What would happen if we created a culture of entrepreneurship? What would happen if our rural schools were re-defined as community hubs that encompassed adult education opportunities, business incubators, and arts labs? What would happen if, instead of educating our children for jobs that exist elsewhere (as written about in Michael Corbett’s book “Learning to Leave”), we developed a more flexible curriculum that allowed kids the option of building a living here at home?

    The Georgetown Conference: Redefining Rural (http://thegeorgetownconference.ca/) is still looking for delegates – particularly in the “under 35” category. The conference is bringing together rural activists and community leaders from across the Maritimes, to talk about changing the future of “rural”. If any of you fall into this category, I urge you to apply!

  • Ase & Kate – more great observations, thanks.

    Kate, The Georgetown Conference is going to be a really cool event, we will be watching what emerges from it and we’re certainly encouraging people to check it out. Wade MacLauchlan, the president emeritus of UPEI is always up to something and this time he’s out to change the way we view rural communities.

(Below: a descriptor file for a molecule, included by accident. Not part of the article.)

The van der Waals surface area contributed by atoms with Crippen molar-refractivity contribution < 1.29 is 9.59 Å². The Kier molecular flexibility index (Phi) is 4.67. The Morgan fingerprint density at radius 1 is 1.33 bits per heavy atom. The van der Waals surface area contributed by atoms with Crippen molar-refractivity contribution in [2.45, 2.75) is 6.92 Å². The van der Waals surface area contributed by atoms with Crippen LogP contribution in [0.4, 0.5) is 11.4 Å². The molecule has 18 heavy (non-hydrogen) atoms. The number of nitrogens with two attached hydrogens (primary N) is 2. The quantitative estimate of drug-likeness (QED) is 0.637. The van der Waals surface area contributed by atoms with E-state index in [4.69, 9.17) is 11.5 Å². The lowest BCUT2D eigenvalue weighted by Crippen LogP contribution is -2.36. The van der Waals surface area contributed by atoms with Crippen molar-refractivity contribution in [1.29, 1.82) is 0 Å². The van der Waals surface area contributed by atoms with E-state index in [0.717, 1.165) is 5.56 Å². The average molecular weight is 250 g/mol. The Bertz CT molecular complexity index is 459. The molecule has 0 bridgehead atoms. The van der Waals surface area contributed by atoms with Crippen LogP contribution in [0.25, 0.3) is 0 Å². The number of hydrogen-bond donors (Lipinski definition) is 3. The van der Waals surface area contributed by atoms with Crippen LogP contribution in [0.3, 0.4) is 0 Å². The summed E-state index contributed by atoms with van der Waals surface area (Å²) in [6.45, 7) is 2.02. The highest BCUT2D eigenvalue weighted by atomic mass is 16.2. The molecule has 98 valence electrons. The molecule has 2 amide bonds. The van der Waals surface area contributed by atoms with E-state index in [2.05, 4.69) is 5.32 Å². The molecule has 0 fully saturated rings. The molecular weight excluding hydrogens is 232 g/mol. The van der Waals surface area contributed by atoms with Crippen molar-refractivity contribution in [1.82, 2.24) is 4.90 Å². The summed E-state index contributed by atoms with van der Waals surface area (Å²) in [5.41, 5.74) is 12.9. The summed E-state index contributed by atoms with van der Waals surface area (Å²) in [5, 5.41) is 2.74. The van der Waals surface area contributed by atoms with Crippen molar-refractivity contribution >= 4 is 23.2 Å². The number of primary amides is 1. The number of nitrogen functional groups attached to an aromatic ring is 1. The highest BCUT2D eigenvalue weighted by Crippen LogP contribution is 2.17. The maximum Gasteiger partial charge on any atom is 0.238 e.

Over the past few years I’ve listened and watched the rhetoric about the Maritimes harden into an either/or proposition. Last year’s ‘needs vs wants’ narrative during the provincial budget debates was a great example of that and reflected the frustration politicians and civil servants feel with the onslaught of special interests demanding their share of the provincial pie.

    I understand where they’re coming from and while I agree we need to make choices, I think the first choice we need to make is that we need to change the way we do things at a very fundamental level.

    I think for communities like those in Cape Breton (where my mother-in-law’s people are from) local solutions are desperately needed. The Membertou First Nation is a great example of local decision-making in action.

    For all communities in the Maritimes, and beyond for that matter, solutions will likely be a mix of small entrepreneurs and community-led efforts to attract outside investments.

    So to your point Ase, a provincial nominee program that encourages newcomers to chase their own ideas in this part of the world may be more successful than the current program, which I agree does little to retain immigrants after they’ve put in their required years in the region. It’s a very ‘Northern Exposure’ approach to populating the hinterland.

    Would love to know more about what they’re doing in BC, so please share Ase.

    And Kate – keep us updated on your Road to Georgetown. Good to know they’re looking for people. We’ll do our best to get the word out.